FIG. 2 shows the effect of SP9232 on FWA blue light reflectance on the coated side and uncoated back side of the blotting paper. As can be seen, the combination of micropolymer SP9232 and FWA (sample 85-4) preferentially stayed on the coated surface, as indicated by strong blue reflectance on the coated side when exposed to UV light. In contrast, no blue light reflectance was present on the back side when exposed to UV light (UV in) or when the UV light was filtered out (UV-ex). Thus, little FWA dye penetrated the paper as the water soaked to the back side upon application of the SP9232/FWA combination.

FIG. 3 shows the effect of FWA+water control sample (sample 85-2) blue light reflectance on the coated side and uncoated back side of the blotting paper. FWA dye penetrated the paper as the water soaked to the back side, as evidenced by the light reflectance peak on both sides. A large and similar reflectance peak in the 420-460 nm region illustrates that FWA is present on both the coated and uncoated side. In the presence of UV light (UV-in), the percent light reflectance data near 457 nm overlaps for both the coated and uncoated side (O and X data points overlap). When UV light exposure is excluded (UV-ex), the percent light reflectance as a function of wavelength for both the coated and uncoated side decreases in the 420 to 460 nm wavelength region. (Note: The FWA coated and uncoated side have the same percent reflectance curves when UV-light is excluded, so only one set of data is illustrated for the UV-ex spectrum in FIG. 3.)

Example 2

Combination of FWA, Micropolymer, and ATH

Table 2 shows the quantities for blending Almatis, 0.25 um alumina trihydrate (ATH) into the SP9232 and FWA. Mixtures of ATH and 0.1 wt % SP9232 result in a paste-like mixture. However, premixing the FWA into the SP9232 provided better compatibility with dry ATH powder without a significant slurry viscosity increase. All amounts of ingredients are in grams.

TABLE 2
SP9232 +
FWA +SP9232 +FWA +
Tradename,ATH (2)ATH (1, 4)ATH (3, 5)
Reagentif applicable86-586-686-7
SP9232PERFORM55
(0.1 wt. % )SP9232
FWATINOPAL AB-P0.0600.06
Deionized500
Water
ATHSPACERITE3.843.843.84
S-11

Observations on treated paper

(1) No fluorescence

(2) Water sinks through to opposite side, carrying FWA

(3) FWA stays on top

(4) Flocculates ATH, paste-like coating

(5) Adding FWA to the SP9232 significantly reduces viscosity.

The pigment slurries in Table 2 were drawn down on blotting paper in a manner similar to that of Example 1.

FIG. 4 shows that FWA fluoresced a blue reflectance in the presence of either ATH (#86-5) or the ATH/SP9232 blend (#86-7). The ATH/SP9232 control (#86-6) contained no FWA, thus the reflectance peak remains relatively flat across the light reflectance spectrum. All pigment coating samples were subjected to a D65 light source with the UV light component included (UV-in).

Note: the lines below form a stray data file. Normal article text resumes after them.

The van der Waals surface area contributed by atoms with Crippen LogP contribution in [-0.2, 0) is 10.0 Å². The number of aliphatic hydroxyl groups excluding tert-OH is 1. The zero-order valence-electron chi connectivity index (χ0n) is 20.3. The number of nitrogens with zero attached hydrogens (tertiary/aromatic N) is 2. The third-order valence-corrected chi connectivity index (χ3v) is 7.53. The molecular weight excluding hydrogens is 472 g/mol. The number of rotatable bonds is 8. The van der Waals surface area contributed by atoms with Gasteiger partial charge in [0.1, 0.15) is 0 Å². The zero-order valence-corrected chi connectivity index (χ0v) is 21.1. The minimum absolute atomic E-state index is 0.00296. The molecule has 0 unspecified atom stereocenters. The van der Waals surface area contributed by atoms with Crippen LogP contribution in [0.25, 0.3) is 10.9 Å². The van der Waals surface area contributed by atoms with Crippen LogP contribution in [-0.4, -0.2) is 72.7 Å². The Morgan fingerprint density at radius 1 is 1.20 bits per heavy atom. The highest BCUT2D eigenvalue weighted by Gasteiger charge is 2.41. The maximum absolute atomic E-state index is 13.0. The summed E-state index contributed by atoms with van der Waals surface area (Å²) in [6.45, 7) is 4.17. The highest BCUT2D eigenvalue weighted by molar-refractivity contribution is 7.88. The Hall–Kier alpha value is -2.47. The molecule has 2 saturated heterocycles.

Example 3

FWA, Micropolymer, and ATH Slurry(“THO slurry”), and Combinations With TiO2

Table 3 shows the composition for a pre-blended formulation called “THO slurry” that incorporates SP9232, FWA and ATH in the amounts listed. The final THO slurry was weighed “as-is” at approximately, 4, 8 and 12 wt. % solids based on TiO2 (dry on dry basis) and drawn as a coating on a glass plate using a 8 mil Byrd applicator. (Note: A glass plate does not absorb the water while the pigment coating is drying, thus making it possible to measure the composite pigment color.) The dried coating was rubbed gently with the index finger to eliminate surface glossiness, which would interfere with brightness and whiteness measurements, which were subsequently performed using a Technidyne Color Touch PC Isobrightness meter. All amounts of ingredients are in grams.

TABLE 3
Wt. % THO on
TiO2(Control)
8%4%12%Anatase
Tradename,THOTHOTHOOnly(1)
Reagentif applicable88-288-388-485-3
SP9232PERFORM5550
(0.1 wt. %)SP9232
FWATINOPAL AB-P0.060.060.060
Deionized Water0
ATHSPACERITE S-113.843.843.840
SP9232 +THO Slurry0.920.461.380
FWA + ATH
(43 wt %)
TiO2 (70.0 wt %)A-25 Slurry7.147.147.147.14

(1) No fluorescence of pigment coating on glass plates

FIG. 5 shows that at a constant ratio of FWA/SP9232 to ATH there are favorable concentrations, namely about 8 wt. % based on TiO2, that provided optimum TiO2 pigment CIE whiteness out of all the formulations of Table 3. At 8 wt. % THO, CIE whiteness was 96.7 versus the control anatase slurry at 91.9 containing no THO slurry. Adding too much of the THO slurry (12 wt % based on TiO2, dry on dry basis) decreased CIE whiteness to 85.4. Also adding too little THO slurry (4 wt. % based on TiO2, dry on dry basis) decreased CIE whiteness to 90.3.

At high THO concentrations the decrease in CIE whiteness is believed to be due to the high concentration of the FWA. The final paper coating whiteness was. influenced by how much the TiO2/THO blend was diluted. The plots shown in FIG. 5 demonstrate that pigment whiteness can be improved by careful selection of FWA and ATH. Without wishing to be bound by any particular theory or explanation, it is believed that the SP9232 acts as a mordant to retain FWA at the surface of paper and prevent FWA migration. The SP9232 may also loosely adhere the TiO2 to the ATH. In any case, the result is surprisingly good rheology in the pigment slurry and coating slurry.